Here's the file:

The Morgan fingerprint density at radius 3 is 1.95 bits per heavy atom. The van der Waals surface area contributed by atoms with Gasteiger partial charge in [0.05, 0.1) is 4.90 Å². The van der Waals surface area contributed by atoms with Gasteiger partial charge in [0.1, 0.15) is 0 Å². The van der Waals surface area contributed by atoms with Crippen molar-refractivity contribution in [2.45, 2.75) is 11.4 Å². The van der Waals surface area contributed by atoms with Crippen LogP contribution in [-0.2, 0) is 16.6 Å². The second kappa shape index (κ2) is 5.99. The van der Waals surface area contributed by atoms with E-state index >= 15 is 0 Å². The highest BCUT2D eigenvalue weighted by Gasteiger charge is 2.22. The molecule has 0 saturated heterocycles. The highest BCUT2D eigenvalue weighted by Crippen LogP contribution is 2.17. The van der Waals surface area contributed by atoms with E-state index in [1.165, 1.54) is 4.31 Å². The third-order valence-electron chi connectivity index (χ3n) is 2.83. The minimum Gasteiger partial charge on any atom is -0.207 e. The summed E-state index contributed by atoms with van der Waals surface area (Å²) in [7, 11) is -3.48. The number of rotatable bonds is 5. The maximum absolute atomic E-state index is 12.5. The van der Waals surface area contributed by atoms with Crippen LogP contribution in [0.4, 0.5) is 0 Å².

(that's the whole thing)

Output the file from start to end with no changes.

The Morgan fingerprint density at radius 3 is 1.95 bits per heavy atom. The van der Waals surface area contributed by atoms with Gasteiger partial charge in [0.05, 0.1) is 4.90 Å². The van der Waals surface area contributed by atoms with Gasteiger partial charge in [0.1, 0.15) is 0 Å². The van der Waals surface area contributed by atoms with Crippen molar-refractivity contribution in [2.45, 2.75) is 11.4 Å². The van der Waals surface area contributed by atoms with Crippen LogP contribution in [-0.2, 0) is 16.6 Å². The second kappa shape index (κ2) is 5.99. The van der Waals surface area contributed by atoms with E-state index >= 15 is 0 Å². The highest BCUT2D eigenvalue weighted by Gasteiger charge is 2.22. The molecule has 0 saturated heterocycles. The highest BCUT2D eigenvalue weighted by Crippen LogP contribution is 2.17. The van der Waals surface area contributed by atoms with E-state index in [1.165, 1.54) is 4.31 Å². The third-order valence-electron chi connectivity index (χ3n) is 2.83. The minimum Gasteiger partial charge on any atom is -0.207 e. The summed E-state index contributed by atoms with van der Waals surface area (Å²) in [7, 11) is -3.48. The number of rotatable bonds is 5. The maximum absolute atomic E-state index is 12.5. The van der Waals surface area contributed by atoms with Crippen LogP contribution in [0.4, 0.5) is 0 Å².